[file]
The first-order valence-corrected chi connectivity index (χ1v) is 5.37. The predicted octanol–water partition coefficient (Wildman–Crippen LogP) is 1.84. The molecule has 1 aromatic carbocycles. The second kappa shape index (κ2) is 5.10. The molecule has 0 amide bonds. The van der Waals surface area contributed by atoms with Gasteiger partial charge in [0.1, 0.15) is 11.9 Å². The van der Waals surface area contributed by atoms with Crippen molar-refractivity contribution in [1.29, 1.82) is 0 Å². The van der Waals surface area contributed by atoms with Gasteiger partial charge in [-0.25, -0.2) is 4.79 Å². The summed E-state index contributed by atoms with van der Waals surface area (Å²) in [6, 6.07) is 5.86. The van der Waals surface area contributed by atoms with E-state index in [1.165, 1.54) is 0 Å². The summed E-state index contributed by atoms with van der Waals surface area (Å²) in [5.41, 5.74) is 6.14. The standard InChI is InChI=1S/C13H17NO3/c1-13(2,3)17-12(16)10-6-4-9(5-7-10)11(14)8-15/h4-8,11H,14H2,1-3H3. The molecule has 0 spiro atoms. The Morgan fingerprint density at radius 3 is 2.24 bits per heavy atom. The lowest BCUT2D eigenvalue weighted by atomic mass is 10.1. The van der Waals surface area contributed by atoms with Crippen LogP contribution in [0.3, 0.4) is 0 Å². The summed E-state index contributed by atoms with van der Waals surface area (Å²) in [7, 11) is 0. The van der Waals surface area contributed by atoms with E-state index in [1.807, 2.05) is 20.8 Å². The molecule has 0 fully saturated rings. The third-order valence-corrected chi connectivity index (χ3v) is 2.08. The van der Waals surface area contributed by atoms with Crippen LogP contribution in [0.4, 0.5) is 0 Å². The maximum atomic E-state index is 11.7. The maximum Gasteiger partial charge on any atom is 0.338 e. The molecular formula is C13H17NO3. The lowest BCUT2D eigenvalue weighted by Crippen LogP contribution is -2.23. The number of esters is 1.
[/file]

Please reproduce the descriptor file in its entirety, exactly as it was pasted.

The first-order valence-corrected chi connectivity index (χ1v) is 5.37. The predicted octanol–water partition coefficient (Wildman–Crippen LogP) is 1.84. The molecule has 1 aromatic carbocycles. The second kappa shape index (κ2) is 5.10. The molecule has 0 amide bonds. The van der Waals surface area contributed by atoms with Gasteiger partial charge in [0.1, 0.15) is 11.9 Å². The van der Waals surface area contributed by atoms with Crippen molar-refractivity contribution in [1.29, 1.82) is 0 Å². The van der Waals surface area contributed by atoms with Gasteiger partial charge in [-0.25, -0.2) is 4.79 Å². The summed E-state index contributed by atoms with van der Waals surface area (Å²) in [6, 6.07) is 5.86. The van der Waals surface area contributed by atoms with E-state index in [1.165, 1.54) is 0 Å². The summed E-state index contributed by atoms with van der Waals surface area (Å²) in [5.41, 5.74) is 6.14. The standard InChI is InChI=1S/C13H17NO3/c1-13(2,3)17-12(16)10-6-4-9(5-7-10)11(14)8-15/h4-8,11H,14H2,1-3H3. The molecule has 0 spiro atoms. The Morgan fingerprint density at radius 3 is 2.24 bits per heavy atom. The lowest BCUT2D eigenvalue weighted by atomic mass is 10.1. The van der Waals surface area contributed by atoms with Crippen LogP contribution in [0.3, 0.4) is 0 Å². The summed E-state index contributed by atoms with van der Waals surface area (Å²) in [7, 11) is 0. The van der Waals surface area contributed by atoms with E-state index in [1.807, 2.05) is 20.8 Å². The molecule has 0 fully saturated rings. The third-order valence-corrected chi connectivity index (χ3v) is 2.08. The van der Waals surface area contributed by atoms with Crippen LogP contribution in [0.4, 0.5) is 0 Å². The maximum atomic E-state index is 11.7. The maximum Gasteiger partial charge on any atom is 0.338 e. The molecular formula is C13H17NO3. The lowest BCUT2D eigenvalue weighted by Crippen LogP contribution is -2.23. The number of esters is 1.